Authors: David A. Becher, Jennifer L. Juergens, and Jack R. Vogel (all Drexel University)
Publisher: Social Science Research Network
Date Published: July 2012
How CEOs receive stakes in their company has a significant impact on the frequency with which their firms move to acquire other companies and on the quality of the deals that result, according to this paper. The authors found that CEOs who receive large blocks of their company’s stock as part of their compensation package tend to spearhead fewer but superior deals that maximize shareholder value and produce better returns. By contrast, CEOs with higher levels of stock options strike more deals, and are more likely to employ costly outside advisors and pay higher premiums—often reducing shareholder value and crimping postmerger performance.
The difference, the authors say, can be traced to how each form of compensation shapes CEO incentives. CEOs with more actual stock seem to align with other shareholders and are cautious in pursuing mergers and acquisitions, whereas those with a large number of options may have a conflicted view of M&A that puts a bigger focus on their own interests. Although prior studies have indicated that mergers, on average, don’t create value for acquiring shareholders, compensation for the purchasing firm’s CEO tends to increase, the authors of this paper note, adding that the CEO’s “overall wealth and compensation appear relatively insensitive to poor post-merger performance.”
Prior studies on the broad effect of different forms of stock compensation on company performance have produced contradictory conclusions. Some studies have found that CEOs who are paid in actual shares lead better-performing companies, but others contend that such CEOs become “entrenched” and unwilling to roll the dice on risky but potentially lucrative projects. As for stock options, which give the holder the right to buy shares in the future at a set price, some researchers say that they encourage managers to boost firm performance, thereby increasing the value of their options when exercised. Others, however, see options as prodding CEOs to undertake overly risky short-term projects, to the long-term detriment of shareholders.
But little research has been done on how CEOs’ incentives might specifically affect M&A deals. The authors, who analyzed a large sample of mergers in the United States between 1996 and 2008, say this paper is the first to prove that “the mechanism by which the acquirer CEO is incentivized” prior to a merger affects both the merger structure and ultimately the success of the deal.
The authors combined several databases on large firms, their CEO and transaction characteristics, and the companies’ postmerger performance. Overall, the sample encompassed more than 3,000 firms, with an average market capitalization of US$6.54 billion; 36 percent of the companies announced at least one public or private merger during the period studied. Deals valued below the 25th percentile in the sample (around $106 million for public firms) were eliminated from the study, as were spin-offs, leveraged buyouts, and liquidations.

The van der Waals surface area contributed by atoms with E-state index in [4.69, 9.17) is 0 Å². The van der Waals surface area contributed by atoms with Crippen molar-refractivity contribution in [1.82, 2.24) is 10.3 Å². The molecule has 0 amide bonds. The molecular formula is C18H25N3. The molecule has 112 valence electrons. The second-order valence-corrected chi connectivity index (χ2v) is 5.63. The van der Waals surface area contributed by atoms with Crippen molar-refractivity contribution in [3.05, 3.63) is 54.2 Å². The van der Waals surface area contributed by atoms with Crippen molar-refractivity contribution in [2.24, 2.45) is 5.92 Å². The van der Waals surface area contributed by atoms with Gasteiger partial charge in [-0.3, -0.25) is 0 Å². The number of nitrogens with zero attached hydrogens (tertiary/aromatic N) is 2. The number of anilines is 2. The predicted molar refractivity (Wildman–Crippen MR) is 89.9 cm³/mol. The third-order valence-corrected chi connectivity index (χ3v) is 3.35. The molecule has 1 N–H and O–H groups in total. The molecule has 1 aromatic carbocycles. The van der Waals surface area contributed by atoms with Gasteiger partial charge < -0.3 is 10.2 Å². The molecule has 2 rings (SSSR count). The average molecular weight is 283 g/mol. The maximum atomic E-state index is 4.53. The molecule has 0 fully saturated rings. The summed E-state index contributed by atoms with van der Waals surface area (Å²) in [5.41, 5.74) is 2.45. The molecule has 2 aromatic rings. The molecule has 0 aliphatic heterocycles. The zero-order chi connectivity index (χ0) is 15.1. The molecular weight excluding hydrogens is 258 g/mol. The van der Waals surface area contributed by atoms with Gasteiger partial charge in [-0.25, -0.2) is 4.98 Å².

The authors first investigated whether the award of stock or options to a CEO affected a company’s decision to launch a merger bid the following year. Using regression analysis, and controlling for numerous firm and CEO variables, the authors found that the likelihood that a company would undertake a merger declined the more stock its CEO owned. (A 1 percent increase in stock ownership reduced merger activity by 17.2 percent.) The opposite was true for option-based compensation: A firm’s probability of launching a merger bid was increased by 1.33 times if its CEO received a 1 percent boost in options.
Although CEOs who owned more stock were less likely to undertake deals, they put them together in better ways for their shareholders when they did, according to the authors. For example, outside advisors have been shown to have potential conflicts of interest because their fees are highly contingent on sealing the deal rather than extracting maximum value for shareholders. After controlling for size and other deal variables, the authors found that a 1 percent increase in CEO ownership reduced the firm’s decision to hire an advisor by between 45 and 64 percent. On the other hand, a 1 percent increase in stock options for a CEO made it at least three times as likely the company would use an advisor.